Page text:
From the Editor: July 2018
Identifying with the younger generation
This issue may seem like a mixed bag at first – announcement of this year’s Top 10 Under 40 winners, coverage of the California Spring Trials, medical cannabis operations in PEI, clean cannabis stocks – and that’s not all. But at the end of the day, the stories in this issue boil down to hard work, dedication and innovation.
Once you’ve read about each of our Top 10 winners (and you may even recognize some of them on pg. 20), you’ll find that our winners all have several things in common: they love what they do, they’re always looking for new opportunities to learn, they think outside the box, and they don’t give up when the going gets tough.
Albert Grimm’s Grower Day speech will attest to the hard work and dedication needed to work in the horticultural industry, but also the sense of fulfillment that it can bring (pg. 38). How many other sectors can say the same?
As the Huffington Post reports in September 2017,1 the results of a survey conducted by Hays Canada showed that 47 per cent of respondents were unhappy with their jobs – that’s almost half of the 2500 people surveyed. What’s more, a 2016 ADP survey (cited in the same article) reported that 55 per cent of those between 18 and 34 years of age wanted to make a career change, whereas this statistic was only 30 per cent when averaged across workers of all ages.
In other words, this age group is more likely to switch jobs, start a business or return to school. So how can an industry that’s facing a shortage in skilled labour attract the right individuals and retain them? Connie Harder of AgStep helps address this in our Business Issues column this month (pg. 10), breaking down what the needs and wants of potential hires are, while identifying some surprising demographics that may be neglected due to age, personal circumstances or other factors.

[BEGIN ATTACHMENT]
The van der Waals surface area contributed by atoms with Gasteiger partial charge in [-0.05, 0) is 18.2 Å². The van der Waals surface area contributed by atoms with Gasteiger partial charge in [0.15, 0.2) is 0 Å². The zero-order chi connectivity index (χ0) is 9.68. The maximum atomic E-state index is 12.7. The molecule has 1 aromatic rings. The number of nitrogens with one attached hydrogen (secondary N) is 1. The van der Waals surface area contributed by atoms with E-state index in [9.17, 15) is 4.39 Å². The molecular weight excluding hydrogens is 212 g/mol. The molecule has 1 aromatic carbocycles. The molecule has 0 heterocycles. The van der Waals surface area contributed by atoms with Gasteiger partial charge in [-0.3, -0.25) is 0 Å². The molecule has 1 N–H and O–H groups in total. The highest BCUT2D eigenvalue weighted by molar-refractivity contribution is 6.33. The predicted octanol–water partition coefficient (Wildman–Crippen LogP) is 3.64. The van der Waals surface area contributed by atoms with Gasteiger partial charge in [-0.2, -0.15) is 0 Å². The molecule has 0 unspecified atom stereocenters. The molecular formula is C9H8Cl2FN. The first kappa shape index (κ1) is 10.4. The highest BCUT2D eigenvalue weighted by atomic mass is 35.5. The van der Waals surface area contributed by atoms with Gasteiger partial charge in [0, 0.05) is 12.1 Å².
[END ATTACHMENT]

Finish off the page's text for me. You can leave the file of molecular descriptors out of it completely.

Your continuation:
But if this younger generation simply wants a fulfilling and meaningful life, then perhaps horticulture is the answer. If you think about it, this industry fits the bill. According to a CNN report2 on what matters most to millennials, they found that this generation valued:
- A wealth of experience over being rich with money. Check.
- Doing something inspiring or something they’re passionate about. Check.
- Looking for feedback and a clear vision to work towards. Check.
- An environment that allows ownership of their work, but not necessarily be their own boss. Check.
As much as I detest being labelled a millennial due to the many negative connotations and stereotypes associated with it (not to mention that I am on the much higher end of the millennial age range), I have to agree that many of these values fit in with my own. Often, the problem is finding an opportunity with meaning.
1 Sharma, A. No wonder Canadians hate their jobs: a lot of our work is meaningless. 2017 Sept 7, https://www.huffingtonpost.ca/arash-sharma/no-wonder-canadians-hate-their-jobs-a-lot-of-our-work-is-meaningless_a_23200391/
2 Bahney, A. What Millenials really want at work. 2017 December 29. http://money.cnn.com/2017/12/29/pf/millennials-work/index.html